The smile for you, my child.
We were outside building a man.
A man of snowfall, a man of weather, he was real and not real,
unable to be predicted with Doppler and Skyfall 2000 and sonogram.
We rolled the snow to make a jolly body
to the soundtrack of your cascade of laughter.
And as we did, a couple walked by,
she said “hello,” like her joy was blowing bubbles.
They were happy, my child, dressed in colors of earth and sky.
And I saw myself with a man not your father, they were holding hands, sweetheart,
thick as thieves, they didn’t wear lies on their faces
or tucked in their limbs like tumors.
Your mother and father, we who made you from unstable weather,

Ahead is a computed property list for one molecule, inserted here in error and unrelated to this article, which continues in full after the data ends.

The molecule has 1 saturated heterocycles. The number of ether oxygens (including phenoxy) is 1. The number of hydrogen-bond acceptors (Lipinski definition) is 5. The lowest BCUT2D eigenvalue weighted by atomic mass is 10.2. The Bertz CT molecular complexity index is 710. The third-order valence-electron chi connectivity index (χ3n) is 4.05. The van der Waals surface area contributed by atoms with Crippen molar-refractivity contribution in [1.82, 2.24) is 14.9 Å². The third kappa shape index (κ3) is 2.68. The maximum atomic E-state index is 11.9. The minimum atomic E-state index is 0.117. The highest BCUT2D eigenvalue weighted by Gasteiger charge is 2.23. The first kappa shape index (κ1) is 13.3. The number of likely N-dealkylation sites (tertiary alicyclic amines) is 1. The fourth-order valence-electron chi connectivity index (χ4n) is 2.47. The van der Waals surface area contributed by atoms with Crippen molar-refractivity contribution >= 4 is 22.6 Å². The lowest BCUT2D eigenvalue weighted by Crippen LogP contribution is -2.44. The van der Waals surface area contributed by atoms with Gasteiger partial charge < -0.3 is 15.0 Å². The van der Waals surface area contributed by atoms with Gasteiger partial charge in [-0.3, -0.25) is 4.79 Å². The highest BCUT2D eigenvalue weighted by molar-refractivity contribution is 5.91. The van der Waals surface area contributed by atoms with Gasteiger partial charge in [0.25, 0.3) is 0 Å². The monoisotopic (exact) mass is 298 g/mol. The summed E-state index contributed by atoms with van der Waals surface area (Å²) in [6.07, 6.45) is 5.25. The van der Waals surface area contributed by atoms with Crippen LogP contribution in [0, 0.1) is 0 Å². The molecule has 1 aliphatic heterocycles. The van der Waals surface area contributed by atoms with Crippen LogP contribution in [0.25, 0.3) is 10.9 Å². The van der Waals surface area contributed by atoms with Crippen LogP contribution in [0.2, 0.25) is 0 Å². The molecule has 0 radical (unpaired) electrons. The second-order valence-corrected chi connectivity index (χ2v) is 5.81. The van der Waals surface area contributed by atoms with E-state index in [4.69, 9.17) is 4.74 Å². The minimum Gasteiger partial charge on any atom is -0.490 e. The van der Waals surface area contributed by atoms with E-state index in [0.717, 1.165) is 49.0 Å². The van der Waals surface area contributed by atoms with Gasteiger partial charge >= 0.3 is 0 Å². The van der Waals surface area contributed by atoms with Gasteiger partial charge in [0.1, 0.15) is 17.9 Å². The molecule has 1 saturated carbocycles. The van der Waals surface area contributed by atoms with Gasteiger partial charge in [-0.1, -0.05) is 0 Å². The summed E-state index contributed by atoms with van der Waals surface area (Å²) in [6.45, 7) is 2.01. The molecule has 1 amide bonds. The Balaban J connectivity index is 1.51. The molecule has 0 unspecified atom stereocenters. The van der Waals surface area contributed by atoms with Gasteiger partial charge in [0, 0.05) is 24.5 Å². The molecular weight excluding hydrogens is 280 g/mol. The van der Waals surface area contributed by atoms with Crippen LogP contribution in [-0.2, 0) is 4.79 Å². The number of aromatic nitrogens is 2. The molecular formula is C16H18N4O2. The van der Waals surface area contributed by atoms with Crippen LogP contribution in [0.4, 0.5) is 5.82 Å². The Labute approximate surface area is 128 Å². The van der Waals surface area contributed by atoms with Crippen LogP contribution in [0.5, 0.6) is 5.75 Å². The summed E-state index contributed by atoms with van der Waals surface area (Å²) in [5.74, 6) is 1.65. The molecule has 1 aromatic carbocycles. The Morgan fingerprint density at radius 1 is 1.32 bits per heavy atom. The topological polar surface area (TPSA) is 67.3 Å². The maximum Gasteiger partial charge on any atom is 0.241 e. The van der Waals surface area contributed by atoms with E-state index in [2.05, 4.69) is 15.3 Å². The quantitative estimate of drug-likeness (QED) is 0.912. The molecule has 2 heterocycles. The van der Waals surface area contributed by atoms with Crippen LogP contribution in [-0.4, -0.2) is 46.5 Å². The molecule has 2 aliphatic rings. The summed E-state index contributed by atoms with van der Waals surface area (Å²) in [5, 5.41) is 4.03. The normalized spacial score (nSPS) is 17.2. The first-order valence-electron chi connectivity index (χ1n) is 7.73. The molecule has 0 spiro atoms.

you the only child of two lost parents,
we hoard untruths, rolling dirt and urban excess
into the budding snowman, though he looks so pure with bridal white sheen
and shower. You are so little, Miri, white and unharmed by the world,
like this snowman.
I saw myself with another man, we hold hands, and we want to.
But sometimes the lies make us whole, make us who we are, rummaging
in the soil for sticks and stones for arms and eyes.
Somewhere we are carpenters.
Sometimes you are my snowchild, Miri, crafting you out of luck,
whatever scraps we find in the stuck soil.
I want you to see me hold a man’s hand,
I want you to see an accurate smile on my face in a grown-up home.
Snow melts, faces change like weather.
I want you to see one more version of who I am,
my hand tucked where I want it,
into somewhere warm and unpredictable,
another man’s hand.